Petitioner argues in his brief that his position was not a sensitive one as there were four supervisory levels above him. He further maintains that he exercised no independent judgment and all of his work was reviewed in progress. Petitioner did not testify at the hearing before the Commission and the evidence supports the
[ 122 Pa. Commw. Page 222]
Commission's findings that his position requires the exercise of discretion and independent judgment.
Based upon testimony by the personnel analyst, the Commission found that Petitioner's job requires the exercise of individual discretion in that he works unsupervised. Although Petitioner's work is subject to review, the Commission noted that the Appointing Authority would act in reliance on information he initially provided. The personnel analyst testified that Petitioner makes recommendations back to the Appointing Authority as to possible actions it may take concerning work in progress. The Commission also found that Petitioner deals directly with the public.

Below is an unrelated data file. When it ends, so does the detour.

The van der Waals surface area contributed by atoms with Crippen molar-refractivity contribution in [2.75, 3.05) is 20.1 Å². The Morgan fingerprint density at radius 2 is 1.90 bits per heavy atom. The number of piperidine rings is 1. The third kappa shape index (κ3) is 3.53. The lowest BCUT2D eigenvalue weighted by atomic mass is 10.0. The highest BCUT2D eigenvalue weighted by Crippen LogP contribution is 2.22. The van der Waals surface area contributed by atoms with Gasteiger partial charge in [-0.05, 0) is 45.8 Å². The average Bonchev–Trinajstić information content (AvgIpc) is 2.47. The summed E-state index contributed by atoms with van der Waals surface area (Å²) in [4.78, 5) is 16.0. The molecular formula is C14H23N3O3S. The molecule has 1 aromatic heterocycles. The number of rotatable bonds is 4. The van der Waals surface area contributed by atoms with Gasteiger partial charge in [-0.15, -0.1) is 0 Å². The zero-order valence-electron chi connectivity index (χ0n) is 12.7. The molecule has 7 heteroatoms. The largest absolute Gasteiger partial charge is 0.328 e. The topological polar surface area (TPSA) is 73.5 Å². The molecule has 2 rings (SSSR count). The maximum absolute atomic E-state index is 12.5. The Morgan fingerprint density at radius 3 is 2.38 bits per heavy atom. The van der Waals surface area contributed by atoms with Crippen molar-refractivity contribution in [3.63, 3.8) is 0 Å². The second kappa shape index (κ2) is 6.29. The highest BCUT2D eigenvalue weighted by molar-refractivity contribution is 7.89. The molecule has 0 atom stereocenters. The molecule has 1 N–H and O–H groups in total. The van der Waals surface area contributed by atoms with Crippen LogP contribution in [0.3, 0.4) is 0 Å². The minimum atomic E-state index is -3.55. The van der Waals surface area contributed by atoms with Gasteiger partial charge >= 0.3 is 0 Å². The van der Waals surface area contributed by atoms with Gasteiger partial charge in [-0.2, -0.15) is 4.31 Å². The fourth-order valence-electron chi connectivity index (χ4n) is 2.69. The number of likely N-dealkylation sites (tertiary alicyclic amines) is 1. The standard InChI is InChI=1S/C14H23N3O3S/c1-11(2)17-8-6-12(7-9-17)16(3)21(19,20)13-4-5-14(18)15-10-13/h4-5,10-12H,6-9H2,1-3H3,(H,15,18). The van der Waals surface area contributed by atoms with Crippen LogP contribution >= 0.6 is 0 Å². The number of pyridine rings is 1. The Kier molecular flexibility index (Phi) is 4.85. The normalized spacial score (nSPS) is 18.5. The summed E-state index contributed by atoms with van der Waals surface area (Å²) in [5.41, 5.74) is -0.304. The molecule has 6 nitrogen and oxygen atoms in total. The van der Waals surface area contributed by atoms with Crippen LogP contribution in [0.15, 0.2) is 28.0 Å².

According to the job description for a Mine Restoration Project Inspector I,*fn5 Petitioner is the on-site inspector for various projects. According to his job specification, Petitioner is responsible for "inspections of materials and workmanship on subsidence, refuse pile fire[s], underground mine fire[s], acid mine drainage and water pollution abatement projects statewide."*fn6 As part of his inspection duties, Petitioner checks that construction conforms "with approved construction codes, mining laws, erosion and sedimentation requirements, plans and specifications."*fn7 Clearly, Petitioner did occupy a position of trust.
[ 122 Pa. Commw. Page 223]
In the context of an unemployment compensation case, we held that a construction inspector employed by the General State Authority occupied a position of trust and his conviction for retail theft directly reflected upon his ability to perform his duties. Perdue v. Unemployment Page 223} Compensation Board of Review, 28 Pa. Commonwealth Ct. 641, 369 A.2d 1334 (1977).
We agree with the Commission's conclusion that Petitioner's actions in pleading guilty to felony charges, could call into question his integrity and negatively affect his reputation with the general public. In light of the sensitive nature of his position, Petitioner's actions reflect negatively on his ability to perform his duties.
Accordingly, we hold that Petitioner's removal was for just cause and affirm the Commission's order.
And Now, this 19th day of December, 1988, the order of the State Civil Service Commission dated March 18, 1988 at Appeal No. 7463, is affirmed.